In the end, emerging from the great big ocean wearing a blue swimming cap and goggles -- and having swum roughly 110 miles in 52 hours and 54 minutes -- Diana Nyad still had enough strength to walk ashore Monday.

Failing four times over the years, on her fifth and final attempt this weekend, the 64-year-old Nyad officially became the first swimmer to go the distance from Cuba to Florida without a shark cage.

Upon reaching shore at Smathers Beach in Key West, Fla., Nyad had three things to tell the mob of onlookers who had watched her achieve a lifelong dream.

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“One is, we should never ever give up,” said a slightly dazed Nyad, whose slurred remarks were received with a roar by the crowd. “Two is, you’re never too old to chase your dreams.

“Three is, it looks like a solitary sport, but it’s a team," Nyad concluded and then was taken away on a stretcher for medical examination.

The crossing from Cuba to Florida has been attempted several times before, often punishing swimmers with jellyfish stings, sunburns, blisters and hallucinations.

Australian Susie Maroney, then 22, used a shark cage to complete the crossing in 1997 and fainted on live television after reaching the beach in Florida. Another Australian, Penny Palfrey, then 49, made it 76 miles north of Havana last year before calling it quits; she was then hospitalized to receive IV drips and pain pills to deal with dehydration, jellyfish stings and a blistered tongue.

Nyad, beating back worries over possibly having caught a cold, left Hemingway Marina in Havana on Saturday morning with a small flotilla of support staff, which included kayakers and shark divers to protect her from jellyfish and sea trash that might hinder her swim.

By Monday morning, on an official website that tracked the swim, Nyad's staff reported that her tongue and lips had become swollen and that her doctors were "concerned about her airways."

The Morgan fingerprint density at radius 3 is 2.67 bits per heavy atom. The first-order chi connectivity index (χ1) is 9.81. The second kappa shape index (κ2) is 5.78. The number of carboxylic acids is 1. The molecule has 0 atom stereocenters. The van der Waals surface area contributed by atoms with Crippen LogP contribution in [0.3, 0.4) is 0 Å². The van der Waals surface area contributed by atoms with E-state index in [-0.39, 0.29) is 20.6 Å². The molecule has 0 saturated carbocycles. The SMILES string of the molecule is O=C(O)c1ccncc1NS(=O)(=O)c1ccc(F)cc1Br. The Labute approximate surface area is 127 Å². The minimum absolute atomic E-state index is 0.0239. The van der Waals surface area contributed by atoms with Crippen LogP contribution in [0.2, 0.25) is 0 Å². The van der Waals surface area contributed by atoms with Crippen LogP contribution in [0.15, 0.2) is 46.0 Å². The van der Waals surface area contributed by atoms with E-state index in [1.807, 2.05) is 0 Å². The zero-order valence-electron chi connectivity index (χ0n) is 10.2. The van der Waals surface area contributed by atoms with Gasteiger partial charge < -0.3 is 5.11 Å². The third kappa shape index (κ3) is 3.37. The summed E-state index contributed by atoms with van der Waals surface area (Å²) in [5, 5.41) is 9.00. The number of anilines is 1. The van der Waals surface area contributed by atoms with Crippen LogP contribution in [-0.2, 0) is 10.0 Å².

The waters had also gotten so cold at night that Nyad had not stopped to eat in the hopes that continuing to swim would keep up her body temperature.

In a 2011 live chat with the Los Angeles Times, Nyad said that in her first attempt to swim from Cuba to Florida, she lost 29 pounds in less than two days of swimming before she had to stop. The weight loss was inevitable, she said, in that swimming uses up more calories than she's able to take in during a swim.

That raises the question of why one would attempt such a punishing feat in the first place.

"I am stunned, at age 61, at how fast it all flies by," she said in the chat, explaining her motivation to keep going. "My mom just died. We blink and another decade passes. I don't want to reach the end of my life and regret not having given my days everything in me to make them worthwhile."

Two miles from the end of the swim Monday morning, Nyad stopped to address her support crew.

"This is a lifelong dream of mine and I'm very very glad to be with you," she told her team, according to an update on her website. "Some on the team are the most intimate friends of my life and some of you I've just met. But I'll tell you something, you're a special group. You pulled through; you are pros and have a great heart. So let's get going so we can have a whopping party."

Here are some tweets from after Nyad reached shore.

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